'Selfless service, my foot! Tom's in the middle of a very important
business deal with Cream. If it goes through, he'll make a packet free
of income tax. So he's sucking up to him like a Hollywood Yes-man.'
I gave an intelligent nod, though this of course was wasted on her
because she couldn't see me. I could readily understand my uncle-by-
marriage's mental processes. T. Portarlington Travers is a man who has
accumulated the pieces of eight in sackfuls, but he is always more than
willing to shove a bit extra away behind the brick in the fireplace,
feeling - and rightly -that every little bit added to what you've got
makes just a little bit more. And if there's one thing that's right up
his street, it is not paying income tax. He grudges every penny the
Government nicks him for.
'That is why, when kissing me goodbye, he urged me with tears in his
eyes to lush Mrs Cream and her son Willie up and treat them like
royalty. So they're at Brinkley, dug into the woodwork.'
'Willie, did you say?'
'Short for Wilbert.'
I mused. Willie Cream. The name seemed familiar somehow. I seemed to
have heard it or seen it in the papers somewhere. But it eluded me.
'Adela Cream writes mystery stories. Are you a fan of hers? No?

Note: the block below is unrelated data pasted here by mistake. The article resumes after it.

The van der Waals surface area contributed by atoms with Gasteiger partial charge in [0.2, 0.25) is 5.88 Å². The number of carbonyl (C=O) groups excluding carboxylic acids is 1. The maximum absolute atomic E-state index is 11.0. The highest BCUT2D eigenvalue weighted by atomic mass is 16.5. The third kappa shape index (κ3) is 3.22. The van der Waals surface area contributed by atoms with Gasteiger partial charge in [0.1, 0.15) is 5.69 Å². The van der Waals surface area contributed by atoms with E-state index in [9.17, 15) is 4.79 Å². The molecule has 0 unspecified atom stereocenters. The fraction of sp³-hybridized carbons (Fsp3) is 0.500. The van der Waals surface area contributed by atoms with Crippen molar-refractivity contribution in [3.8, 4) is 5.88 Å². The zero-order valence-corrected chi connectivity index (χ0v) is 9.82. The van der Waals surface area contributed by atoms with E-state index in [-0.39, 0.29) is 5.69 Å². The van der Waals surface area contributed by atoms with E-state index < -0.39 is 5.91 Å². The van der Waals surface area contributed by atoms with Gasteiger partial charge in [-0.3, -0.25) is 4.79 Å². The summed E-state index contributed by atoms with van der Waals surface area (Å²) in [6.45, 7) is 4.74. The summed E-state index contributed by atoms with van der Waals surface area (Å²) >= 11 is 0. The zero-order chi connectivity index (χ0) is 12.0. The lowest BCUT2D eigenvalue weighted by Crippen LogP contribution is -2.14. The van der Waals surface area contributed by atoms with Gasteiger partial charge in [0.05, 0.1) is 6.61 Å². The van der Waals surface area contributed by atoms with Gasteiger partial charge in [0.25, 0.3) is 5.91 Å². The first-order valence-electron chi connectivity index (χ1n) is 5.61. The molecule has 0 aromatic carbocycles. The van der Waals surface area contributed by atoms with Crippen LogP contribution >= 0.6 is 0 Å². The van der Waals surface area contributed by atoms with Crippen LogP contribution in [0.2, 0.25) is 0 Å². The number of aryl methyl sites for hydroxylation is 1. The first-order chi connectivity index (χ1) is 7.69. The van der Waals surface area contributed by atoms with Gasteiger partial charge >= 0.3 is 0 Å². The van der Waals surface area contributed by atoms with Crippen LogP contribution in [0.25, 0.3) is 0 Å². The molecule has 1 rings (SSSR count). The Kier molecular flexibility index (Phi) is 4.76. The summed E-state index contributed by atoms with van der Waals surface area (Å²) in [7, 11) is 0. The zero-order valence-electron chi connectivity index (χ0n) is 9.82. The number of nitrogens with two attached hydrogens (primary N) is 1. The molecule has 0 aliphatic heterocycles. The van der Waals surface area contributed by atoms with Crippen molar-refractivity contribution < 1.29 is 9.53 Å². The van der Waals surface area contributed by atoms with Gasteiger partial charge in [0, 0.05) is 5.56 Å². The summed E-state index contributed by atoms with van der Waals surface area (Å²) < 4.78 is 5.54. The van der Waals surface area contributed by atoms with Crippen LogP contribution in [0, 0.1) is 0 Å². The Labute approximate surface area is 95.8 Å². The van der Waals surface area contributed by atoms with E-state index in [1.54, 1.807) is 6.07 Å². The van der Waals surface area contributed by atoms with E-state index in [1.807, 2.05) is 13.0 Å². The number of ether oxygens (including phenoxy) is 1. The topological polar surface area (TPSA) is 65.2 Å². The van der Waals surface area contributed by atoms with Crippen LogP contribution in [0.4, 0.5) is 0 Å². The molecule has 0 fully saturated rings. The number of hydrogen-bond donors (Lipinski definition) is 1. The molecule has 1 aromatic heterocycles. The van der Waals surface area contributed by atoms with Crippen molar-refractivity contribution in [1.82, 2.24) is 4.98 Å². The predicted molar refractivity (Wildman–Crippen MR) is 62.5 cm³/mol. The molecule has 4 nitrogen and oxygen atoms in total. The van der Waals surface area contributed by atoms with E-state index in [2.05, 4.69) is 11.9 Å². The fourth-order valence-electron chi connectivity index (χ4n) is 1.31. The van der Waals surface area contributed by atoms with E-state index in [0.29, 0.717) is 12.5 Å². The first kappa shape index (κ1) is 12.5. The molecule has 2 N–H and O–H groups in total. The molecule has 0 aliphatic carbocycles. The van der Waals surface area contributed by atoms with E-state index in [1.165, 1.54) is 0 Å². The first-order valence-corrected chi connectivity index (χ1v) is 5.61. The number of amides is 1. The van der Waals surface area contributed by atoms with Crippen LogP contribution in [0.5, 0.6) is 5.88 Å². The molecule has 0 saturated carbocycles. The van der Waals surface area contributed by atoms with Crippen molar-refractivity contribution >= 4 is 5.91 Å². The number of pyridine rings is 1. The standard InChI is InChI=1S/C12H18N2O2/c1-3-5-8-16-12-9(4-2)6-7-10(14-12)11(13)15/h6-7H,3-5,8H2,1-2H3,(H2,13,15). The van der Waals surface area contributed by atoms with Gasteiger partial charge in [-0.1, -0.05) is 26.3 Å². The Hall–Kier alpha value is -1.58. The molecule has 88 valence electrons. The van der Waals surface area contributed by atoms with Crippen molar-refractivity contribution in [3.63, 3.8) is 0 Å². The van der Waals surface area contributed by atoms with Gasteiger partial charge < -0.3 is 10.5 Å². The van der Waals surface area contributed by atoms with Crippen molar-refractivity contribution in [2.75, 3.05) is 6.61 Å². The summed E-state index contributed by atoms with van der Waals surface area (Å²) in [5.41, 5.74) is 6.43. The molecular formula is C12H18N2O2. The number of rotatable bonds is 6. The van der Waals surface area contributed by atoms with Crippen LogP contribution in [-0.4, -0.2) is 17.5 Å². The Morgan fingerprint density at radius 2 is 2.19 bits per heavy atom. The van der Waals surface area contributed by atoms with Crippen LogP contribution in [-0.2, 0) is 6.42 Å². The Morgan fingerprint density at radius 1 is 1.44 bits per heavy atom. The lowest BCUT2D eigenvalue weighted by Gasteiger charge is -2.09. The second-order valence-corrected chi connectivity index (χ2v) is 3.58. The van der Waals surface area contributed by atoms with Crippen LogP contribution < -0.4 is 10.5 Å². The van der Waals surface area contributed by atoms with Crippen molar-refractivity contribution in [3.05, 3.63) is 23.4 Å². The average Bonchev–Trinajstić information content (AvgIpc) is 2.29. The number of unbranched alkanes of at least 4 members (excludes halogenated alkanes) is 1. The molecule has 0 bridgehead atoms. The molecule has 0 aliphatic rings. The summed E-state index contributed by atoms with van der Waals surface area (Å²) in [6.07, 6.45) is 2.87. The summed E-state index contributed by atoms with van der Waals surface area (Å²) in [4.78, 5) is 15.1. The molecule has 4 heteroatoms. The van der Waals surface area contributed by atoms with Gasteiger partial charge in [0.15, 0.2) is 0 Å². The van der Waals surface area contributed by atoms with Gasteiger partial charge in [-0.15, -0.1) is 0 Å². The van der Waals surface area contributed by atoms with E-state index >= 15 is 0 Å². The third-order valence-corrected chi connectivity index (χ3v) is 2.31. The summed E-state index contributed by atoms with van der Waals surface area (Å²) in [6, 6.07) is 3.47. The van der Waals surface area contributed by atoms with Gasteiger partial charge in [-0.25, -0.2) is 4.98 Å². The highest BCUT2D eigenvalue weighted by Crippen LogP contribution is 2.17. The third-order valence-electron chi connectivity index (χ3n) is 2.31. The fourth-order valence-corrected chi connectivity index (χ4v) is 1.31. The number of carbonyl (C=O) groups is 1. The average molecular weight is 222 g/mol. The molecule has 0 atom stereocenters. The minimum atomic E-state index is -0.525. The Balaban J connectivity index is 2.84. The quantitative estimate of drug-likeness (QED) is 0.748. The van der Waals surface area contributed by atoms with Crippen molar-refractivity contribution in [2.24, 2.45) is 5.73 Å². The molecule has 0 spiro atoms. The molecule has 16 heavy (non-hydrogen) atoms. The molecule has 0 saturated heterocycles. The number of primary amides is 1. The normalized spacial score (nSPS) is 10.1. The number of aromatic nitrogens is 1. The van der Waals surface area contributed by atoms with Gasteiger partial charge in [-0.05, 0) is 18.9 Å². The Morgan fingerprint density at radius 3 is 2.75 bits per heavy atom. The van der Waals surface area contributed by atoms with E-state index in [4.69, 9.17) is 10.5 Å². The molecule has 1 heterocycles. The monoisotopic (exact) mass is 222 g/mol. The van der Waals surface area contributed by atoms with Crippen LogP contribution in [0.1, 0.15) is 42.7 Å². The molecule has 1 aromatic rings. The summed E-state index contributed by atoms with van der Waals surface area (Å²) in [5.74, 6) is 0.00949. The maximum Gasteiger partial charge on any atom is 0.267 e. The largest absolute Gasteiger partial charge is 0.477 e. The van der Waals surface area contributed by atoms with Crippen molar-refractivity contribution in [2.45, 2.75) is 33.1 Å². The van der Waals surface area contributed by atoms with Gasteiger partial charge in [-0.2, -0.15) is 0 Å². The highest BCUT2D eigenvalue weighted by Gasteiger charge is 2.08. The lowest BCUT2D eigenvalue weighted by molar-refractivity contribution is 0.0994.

Well, start boning up on them, directly you arrive, because every
little helps. I've bought a complete set. They're very good.'
'I shall be delighted to run an eye over her material,' I said, for
I am what they call an a-something of novels of suspense. Aficionado,
would that be it? 'I can always do with another corpse or two. We have
established, then, that among the inmates are this Mrs Cream and her
son Wilbert. Who are the other three?'
'Well, there's Lady Wickham's daughter Roberta.'
I started violently, as if some unseen hand had goosed me.
'What! Bobbie Wickham? Oh, my gosh!'
'Why the agitation? Do you know her?'
'You bet I know her.'
'I begin to see Is she one of the gaggle of girls you've been
'Not actually, no. We were never engaged. But that was merely
because she wouldn't meet me half-way.'
'Turned you down, did she?'
'Yes, thank goodness '
'Why thank goodness? She's a one-girl beauty chorus '
'She doesn't try the eyes, I agree.'
'A pippin, if ever there was one.'
'Very true, but is being a pippin everything? What price the soul?'
'Isn't her soul like mother makes?'
'Far from it. Much below par. What I could tell you ... But no, let
it go Painful subj.'
I had been about to mention fifty-seven or so of the reasons why the
prudent operator, if he valued his peace of mind, deemed it best to
stay well away from the red-headed menace under advisement, but
realized that at a moment when I was wanting to get back to the
marmalade it would occupy too much time. It will be enough to say that
I had long since come out of the ether and was fully cognizant of the
fact that in declining to fall in with my suggestion that we should
start rounding up clergymen and bridesmaids, the beasel had rendered me
a signal service, and I'll tell you why.
Aunt Dahlia, describing this young blister as a one-girl beauty
chorus, had called her shots perfectly correctly. Her outer crust was
indeed of a nature to cause those beholding it to rock back on their
heels with a startled whistle But while equipped with eyes like twin